They had no job, and no hope of a job – and yet these people, Mary and her neighbours, were lucky by the standards of many in South Africa. Mary lives in breeze-block luxury compared with the inhabitants of the “informal settlements” – shantytowns to you and me – of which there are 230 in the vicinity of Cape Town alone, providing homes to about 500,000 people in a population of 3.5 million.

It is when you have such inequality, and such grinding poverty, you cannot be surprised that some pessimists have asked whether it was sensible for South Africa to take on the difficulty and expense of hosting the World Cup. That is why I have spent the past few days posing the legacy question to just about everyone I have met.

What happens on July 12, after the captain of the winning team has waved the Jules Rimet trophy in his sweaty palm? What will people say when the last fan has traipsed home and the last journalist has composed his last philippic against his defeated national team and when the last vuvuzela has parped its last melancholy parp? What will this World Cup leave for South Africa?

I have asked barmen and journalists and politicians such as the remarkable Helen Zille, premier of the Western Cape province. I have ended up feeling like those Monty Python characters who were so foolish as to question the benefits of the Roman Empire. The World Cup not only gave jobs and skills and hope to thousands of local people.

The tournament gave an absolute deadline to South Africa for the introduction and improvement of all kinds of infrastructure – not just sports grounds, but roads and bridges and airports and bus lanes that would otherwise not have been built and which will benefit the country for decades to come. Above all, the World Cup has given this country something intangible but priceless: a deep sense of pride that it has taken on something difficult and done it well.

When they look at themselves in the approving mirror of world opinion, South Africans of every race agree that the first African World Cup is a joyous success, and that success breeds confidence. The rand is rising. South Africans who left for Australia or Canada are starting to return to a country whose banking system largely escaped the recent crisis.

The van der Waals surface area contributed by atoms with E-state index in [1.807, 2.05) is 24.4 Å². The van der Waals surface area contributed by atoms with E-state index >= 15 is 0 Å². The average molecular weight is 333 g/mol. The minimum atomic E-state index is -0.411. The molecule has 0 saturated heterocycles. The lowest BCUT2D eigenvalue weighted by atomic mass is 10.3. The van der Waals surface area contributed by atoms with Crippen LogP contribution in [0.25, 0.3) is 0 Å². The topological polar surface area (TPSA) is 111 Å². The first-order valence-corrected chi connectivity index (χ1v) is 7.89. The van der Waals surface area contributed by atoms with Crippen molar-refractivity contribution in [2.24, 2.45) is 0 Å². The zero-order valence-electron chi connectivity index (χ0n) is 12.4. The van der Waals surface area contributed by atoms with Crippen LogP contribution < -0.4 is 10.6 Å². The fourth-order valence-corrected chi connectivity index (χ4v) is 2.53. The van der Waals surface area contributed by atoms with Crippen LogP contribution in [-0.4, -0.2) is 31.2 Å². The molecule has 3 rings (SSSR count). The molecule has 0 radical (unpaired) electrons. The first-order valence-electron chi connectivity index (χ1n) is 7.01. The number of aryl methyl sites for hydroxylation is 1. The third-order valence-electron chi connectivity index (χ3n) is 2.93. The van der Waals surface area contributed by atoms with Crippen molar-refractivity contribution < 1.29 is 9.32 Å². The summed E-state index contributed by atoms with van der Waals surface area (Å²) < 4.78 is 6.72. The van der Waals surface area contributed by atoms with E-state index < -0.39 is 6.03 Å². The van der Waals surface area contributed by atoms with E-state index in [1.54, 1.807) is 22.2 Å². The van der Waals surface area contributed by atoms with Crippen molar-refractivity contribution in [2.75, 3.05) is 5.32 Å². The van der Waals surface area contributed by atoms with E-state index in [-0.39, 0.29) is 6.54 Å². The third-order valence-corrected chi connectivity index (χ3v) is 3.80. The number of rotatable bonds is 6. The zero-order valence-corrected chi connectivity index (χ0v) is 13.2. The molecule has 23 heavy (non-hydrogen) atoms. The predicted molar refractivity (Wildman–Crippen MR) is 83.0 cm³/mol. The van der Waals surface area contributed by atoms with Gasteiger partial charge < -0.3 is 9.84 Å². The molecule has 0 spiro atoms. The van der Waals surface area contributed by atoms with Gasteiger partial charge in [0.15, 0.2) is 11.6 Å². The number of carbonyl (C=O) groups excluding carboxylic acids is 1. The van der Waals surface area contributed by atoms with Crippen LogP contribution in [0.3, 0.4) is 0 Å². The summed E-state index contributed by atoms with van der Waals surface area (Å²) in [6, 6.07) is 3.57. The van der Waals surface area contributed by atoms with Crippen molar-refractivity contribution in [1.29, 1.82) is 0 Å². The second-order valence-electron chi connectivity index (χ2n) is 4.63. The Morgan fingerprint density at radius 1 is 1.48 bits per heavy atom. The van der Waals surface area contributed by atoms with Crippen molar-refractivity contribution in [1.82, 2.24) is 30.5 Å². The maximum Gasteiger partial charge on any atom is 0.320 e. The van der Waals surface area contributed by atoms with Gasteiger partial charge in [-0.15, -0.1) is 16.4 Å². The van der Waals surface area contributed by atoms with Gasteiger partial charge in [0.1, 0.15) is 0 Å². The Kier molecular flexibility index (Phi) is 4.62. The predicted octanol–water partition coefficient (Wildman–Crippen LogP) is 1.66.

The sheer number of visitors – about half a million – will help to open the eyes of the world to South Africa and its potential for trade and investment; and get this – crime, the crime that has been supposed to be one of the drawbacks of living here, is down 90 per cent in central Cape Town, and there has not been a single serious incident of crime or violence in any of the fan parks.

Of course there will be disappointments, and no one could pretend that the World Cup will solve the economic or political problems of the country. But it offers a sense of unity and confidence to a place with a tragic past. It should help to build the taxpayer base that is so essential to narrowing the wealth gap.

It gives potential wealth creators at least some of the infrastructure they need. Fifa took an inspired decision to give the World Cup to South Africa, and South Africa has responded brilliantly.

What Mascara said…

Julie 7, 2010 in Sonder kategorie

I’m sitting behind my pc, working, minding my own bees-knees, while my 8-year old and his 6-year old pal are playing nearby. They pitched a tent in my lounge, and is now sitting in the tent watching The Lion King on DVD.

Then the 6-year old, who has the cutest lilt, says to Luc: “What did Mascala say?”

“Mascara who?” asks Luc, dumbfounded. (He is totally used to Jaco’s l’s where r’s should be.)

“Mascala, the lion, man,” Jaco promptly answers.

Wie het vir Inge Lotz gefaal?

Julie 6, 2010 in Sonder kategorie

Dis die vraag wat ek wil beantwoord in my artikel in die nuutste Rooi Rose wat van gister af op rak is.

Anthony Altbeker se boek (Fruit of a Poisoned Tree, Jonathan Ball Publishers) oor die Lotz-moordsaak en die gefabriseerde getuienis teen Fred van der Vyver was absolute fassinerende leesstof.

Dit maak mens bietjie bang om te dink so iets kan in ons regstelsel gebeur. Veral in ‘n land wat hom roem op ‘n grondwet soos ons s’n.